DISNEY INVESTOR DAY REVIEW
WEEKLY FILM INDUSTRY NEWS DIGEST, UPDATED MONDAY DECEMBER 14
Disney Investor Day Review: It’s All About Streaming, ‘Star Wars’ & Marvel, Stupid…
Disney is almost all about streaming less than a year after Disney+ launched with The Mandalorian as its marquee offering. Rocketing to more than 86 million subscribers, as was unveiled today by CEO Bob Chapek, the service itself will be full of much more Star Wars, much more Marvel and more movies as the coronavirus pandemic looks to shutter cinemas deep into 2021.
…with Mandalorian pulling in many of those millions of Disney+ subs and upcoming Marvel shows like WandaVision, Loki and The Falcon and the Winter Solider set to add to the bottom line, something for everyone is exactly the point the company was determined to make today. Add a pandemic-expanded feature slate for the streamer, and a balancing act for many tentpoles between going online and showing up in theaters, and the biggest player in Hollywood made it pretty clear how they plan to own the board.
With approximately $8-9 billion to be spent on Disney+ content alone in fiscal 2024, you know that means a lot more Stars Wars and Marvel is still to come. Honestly, with more than 100 titles coming to Disney+ in the next year, would you bet against them?
Disney Investor Day Summary
1. Disney+ continues its march: The streamer’s subscriber base hit 86.8M globally, which was up 18% on 73.7M on October 3 — the last time Disney offered guidance. Inevitable price hikes are now coming.
2. Doubling down on TV: Disney said it would launch “roughly” 10 Marvel series and 10 Star Wars series over the next few years. Series in the works include Don Cheadle returning as James Rhodes, aka War Machine, in Armor Wars, while Dominique Thorne becomes the first Black female lead of a Marvel series in Iron Heart. Over in the Star Wars universe, future series include a Lando Calrissian spin-off and an R2D2 and C3PO animated show.
3. Big-spending: All of this doesn’t come cheap, as you might imagine. Disney said it will be splurging up to $16B on content for its online platforms by 2024.
4. Films head to Disney+: Enchanted sequel Disenchanted and Sister Act 3 are among the new features joining the stream team.
5. Hulu update: Disney’s other streamer has snapped up the Kardashians on an exclusive deal, while Hulu also confirmed that The Handmaid’s Tale will return for a fifth season.
6. Star goes global: Another Disney streamer, Star, will launch as a branded tile on Disney+ in Europe, Canada, Australia and New Zealand, and Singapore on February 23, 2021. It will essentially be a global Hulu.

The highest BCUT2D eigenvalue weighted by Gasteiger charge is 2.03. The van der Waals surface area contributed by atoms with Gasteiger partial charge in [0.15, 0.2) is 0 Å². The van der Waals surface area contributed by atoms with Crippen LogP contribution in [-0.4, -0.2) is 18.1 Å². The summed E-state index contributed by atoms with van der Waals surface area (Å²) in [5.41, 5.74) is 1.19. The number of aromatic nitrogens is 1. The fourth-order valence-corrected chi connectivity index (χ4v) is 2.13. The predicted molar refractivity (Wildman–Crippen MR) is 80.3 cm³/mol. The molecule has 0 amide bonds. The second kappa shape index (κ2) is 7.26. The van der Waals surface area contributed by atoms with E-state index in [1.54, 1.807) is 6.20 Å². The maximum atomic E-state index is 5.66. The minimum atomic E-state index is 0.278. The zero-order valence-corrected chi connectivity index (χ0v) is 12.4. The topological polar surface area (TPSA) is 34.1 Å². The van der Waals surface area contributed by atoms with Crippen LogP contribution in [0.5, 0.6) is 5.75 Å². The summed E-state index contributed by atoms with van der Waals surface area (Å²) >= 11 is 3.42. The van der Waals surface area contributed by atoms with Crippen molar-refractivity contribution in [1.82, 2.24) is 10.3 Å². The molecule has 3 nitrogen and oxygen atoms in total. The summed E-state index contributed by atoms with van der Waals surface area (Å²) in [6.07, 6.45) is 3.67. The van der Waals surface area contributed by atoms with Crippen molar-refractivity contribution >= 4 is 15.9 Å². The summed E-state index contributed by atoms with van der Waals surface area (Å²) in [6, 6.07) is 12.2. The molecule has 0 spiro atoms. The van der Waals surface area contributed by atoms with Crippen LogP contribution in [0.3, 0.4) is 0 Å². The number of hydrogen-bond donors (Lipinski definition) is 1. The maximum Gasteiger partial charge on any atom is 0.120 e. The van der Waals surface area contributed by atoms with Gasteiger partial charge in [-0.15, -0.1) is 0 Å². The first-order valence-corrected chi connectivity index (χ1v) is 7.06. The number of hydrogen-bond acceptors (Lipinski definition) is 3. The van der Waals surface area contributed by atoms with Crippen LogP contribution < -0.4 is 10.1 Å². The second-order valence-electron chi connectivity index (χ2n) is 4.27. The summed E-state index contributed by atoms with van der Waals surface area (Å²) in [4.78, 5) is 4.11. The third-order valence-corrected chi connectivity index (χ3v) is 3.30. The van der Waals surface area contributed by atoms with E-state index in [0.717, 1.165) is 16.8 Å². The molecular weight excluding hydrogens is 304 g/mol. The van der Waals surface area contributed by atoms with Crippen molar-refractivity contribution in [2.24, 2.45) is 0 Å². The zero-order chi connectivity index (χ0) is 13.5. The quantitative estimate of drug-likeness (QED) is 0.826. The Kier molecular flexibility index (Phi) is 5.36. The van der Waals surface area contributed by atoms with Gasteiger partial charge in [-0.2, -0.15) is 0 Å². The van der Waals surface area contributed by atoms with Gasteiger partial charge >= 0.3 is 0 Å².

Disney To Launch 20 Marvel & ‘Star Wars’ TV Series Over The Next Few Years
Raya And The Last Dragon’ Going on Disney+ Premiere Access & Theaters In March
Disney Investor Day Postmortem
Even though a combined 100 movie and TV series titles were announced today during Disney Investor Day, with 80% of them going to Disney+, let it be noted that the Burbank, CA studio didn’t burn down its 2021 theatrical release schedule…
Disney CEO Bob Chapek didn’t completely turn his back on the big screen. “We had a $13 billion box office last year, and that’s not something to sneeze at. We built those franchises through the theatrical window,” said Chapek about the grease which has propelled the Disney+ conveyor belt. “It’s about balance and following the consumer as they make that transition,” he continued, “We need to be flexible to read all the cues, whether it’s COVID or changing consumer behavior so we can nimbly make decisions.”
Robert Zemeckis’ Pinocchio, with Tom Hanks, and Peter Pan and Wendy are going to Disney+.
Disney passed 137 million subscribers on their direct-to-consumer services and has a goal of hitting 300M-350M subs by fiscal 2024. They’ll spend $8 billion to $9 billion on Disney+ content in order to get there, with a $14B-$16B WW direct to combined consumer spend for Disney Plus, Hulu and ESPN Plus during 2024.
Disney Will Spend $14B-$16B A Year On Streaming Content By 2024; Says Disney+ Could Hit 260M Subs That Year
CEO Bob Chapek noted that Disney’s various brands unspooled 63 series and 42 films at today’s event alone, more than 80% of them heading to DTC.
McCarthly anticipated Disney+ and its international iterations will hit between 230-260 million total paid subscribers by that year. The service will reach its peak year of losses in fiscal 2021 and hit profitability in 2024. McCarthy expects Hulu will have 50-60 million subs by the end of 2024, including its Hulu Plus Live TV service. It will hit profitability in fiscal 2023. Disney’s fiscal year ends in September. And ESPN+ will garner 20-30 million subscribers by the ennd of 2024, she predicted, and reach profitability the year before, in 2023.
All that means Disney should end 2024 with a total of 300-350 million total DTC subscribers compared with the total 137 million it logged as of Dec. 2.
Disney Raising Price Of Disney+ By A Dollar A Month Starting In March 2021
Disney plans to raise the monthly price of Disney+ to $7.99 a month from $6.99 next March as it ramps up its content offerings substantially.
In continental Europe, the service will also go up €2 a month to €8.
Disney To Launch General Entertainment Streaming Service Star Globally In February
The service will launch as a branded tile on its Disney+ platform in Europe, Canada, Australia and New Zealand and Singapore on February 23, 2021. The company will increase the price of the Disney+ service to reflect this, to €8.99 in continental Europe and with a “similar adjustment” in other markets.
Star will be a more adult-orientated service featuring content from the company’s ABC, FX, Freeform, Searchlight, and 20th Century Studios brands. It will essentially be a similar service to Hulu, which Disney CEO Bob Chapek has recently said has “no brand awareness” outside of the U.S. One difference, however, is that it will not include aggregated third-party content ala Hulu and will instead focus on shows that Disney owns, as well as those that do not fall into other licensing arrangements globally.